The Department of Water Affairs produces the State of the Rivers Report to track river health, and the Green and Blue Drop Status Report to track the quality of drinking and waste water. Two assessments of the state of the country’s biodiversity have also been undertaken in 2004 and 2011.

Water resource management

Strategies have been developed to guide future water resource planning, management and investment requirements, based on an assessment of the country’s water balance against projected future needs. The key issues include a greater focus on water conservation and water demand management as every drop counts and the country cannot afford to waste any more water.

“Other issues include increased utilisation of ground water, the re-use of waste water in both coastal and inland systems, more dams and transfer schemes, desalination, catchment rehabilitation, including the clearing of invasive alien plants and rainwater harvesting,” the Review says.

According to the State of the Environment Report 2012, there are 223 river ecosystem types that represent the diversity of rivers, of which 57 percent are threatened (25 percent critically endangered, 19 percent endangered and 13 percent vulnerable).

Only 35 percent of main rivers and 52 percent of tributaries are in good condition.

In response, the Department of Water Affairs initiated an ‘adopt-a-river’ programme which seeks to raise awareness on the need to care for water resources and also encourage active stakeholder participation, especially those along the river courses in addressing pollution.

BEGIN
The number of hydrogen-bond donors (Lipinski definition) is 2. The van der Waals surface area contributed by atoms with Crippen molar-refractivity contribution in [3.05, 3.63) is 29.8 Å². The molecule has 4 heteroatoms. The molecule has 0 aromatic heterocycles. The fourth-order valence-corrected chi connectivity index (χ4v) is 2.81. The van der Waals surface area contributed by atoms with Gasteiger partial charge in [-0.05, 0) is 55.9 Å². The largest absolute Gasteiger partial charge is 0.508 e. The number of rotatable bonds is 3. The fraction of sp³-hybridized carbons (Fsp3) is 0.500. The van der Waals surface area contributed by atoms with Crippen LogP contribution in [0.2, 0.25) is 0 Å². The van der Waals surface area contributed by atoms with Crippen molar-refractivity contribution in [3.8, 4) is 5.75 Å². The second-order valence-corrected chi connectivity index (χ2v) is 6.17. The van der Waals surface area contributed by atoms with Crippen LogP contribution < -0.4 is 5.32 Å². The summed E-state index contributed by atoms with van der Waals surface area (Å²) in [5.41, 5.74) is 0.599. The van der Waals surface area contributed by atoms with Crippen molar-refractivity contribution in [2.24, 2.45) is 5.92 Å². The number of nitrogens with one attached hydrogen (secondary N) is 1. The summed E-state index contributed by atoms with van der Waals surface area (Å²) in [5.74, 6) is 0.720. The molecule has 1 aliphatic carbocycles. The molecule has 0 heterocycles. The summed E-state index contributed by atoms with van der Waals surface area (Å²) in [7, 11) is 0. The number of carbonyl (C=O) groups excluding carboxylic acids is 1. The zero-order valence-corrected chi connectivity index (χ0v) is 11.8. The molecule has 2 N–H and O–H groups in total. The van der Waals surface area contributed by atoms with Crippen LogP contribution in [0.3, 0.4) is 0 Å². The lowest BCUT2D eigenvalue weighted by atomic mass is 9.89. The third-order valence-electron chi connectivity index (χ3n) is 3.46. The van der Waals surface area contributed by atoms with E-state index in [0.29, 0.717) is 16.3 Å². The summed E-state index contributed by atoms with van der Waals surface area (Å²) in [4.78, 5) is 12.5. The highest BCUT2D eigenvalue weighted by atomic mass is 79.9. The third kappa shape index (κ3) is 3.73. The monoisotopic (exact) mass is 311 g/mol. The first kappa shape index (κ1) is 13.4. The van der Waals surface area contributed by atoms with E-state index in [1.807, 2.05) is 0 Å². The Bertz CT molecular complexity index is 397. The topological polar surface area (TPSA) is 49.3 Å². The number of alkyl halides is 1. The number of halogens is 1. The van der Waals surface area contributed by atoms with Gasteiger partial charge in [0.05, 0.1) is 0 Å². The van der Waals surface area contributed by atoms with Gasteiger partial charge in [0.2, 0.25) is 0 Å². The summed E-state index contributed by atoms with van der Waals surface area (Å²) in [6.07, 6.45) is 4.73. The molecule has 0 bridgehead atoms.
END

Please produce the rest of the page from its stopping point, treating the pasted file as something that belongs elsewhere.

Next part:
Wetlands constitute about 2.4 percent of South Africa’s surface area and 65 percent of wetland types have been identified as threatened with extinction. Some 82 percent of estuarine ecosystem types are degraded, while 43 percent of estuaries are threatened.

The country experiences water pollution from inadequate, overloaded, ageing or poorly maintained and operated sanitation and waste water treatment systems, inadequate rehabilitation of river systems and inadequate enforcement to prevent industrial pollution.

Bulk water projects completed

In recent years, the review notes that a number of new waste water treatment schemes have been completed and existing ones refurbished.

To secure water supply, several bulk water projects were completed between 1994 and 2013, these included the Lesotho Highlands Water Project and a network of water-transfer schemes to transport water from areas of relative abundance to those of relative scarcity.

These projects aim to address problems of water shortages in urban areas and dense rural settlements far from large water courses, and to provide water for agriculture and industrial development.

According to the 20 Year Review, the process of water allocation has been reformed to ensure equitable access and address old legislation.

Now, the focus will need to be on implementing the new processes to ensure universal access to this public good.

Water-use efficiency targets for the agriculture sector have been put in place and the Department of Water Affairs is currently completing water management plans for the manufacturing and mining industrial sectors.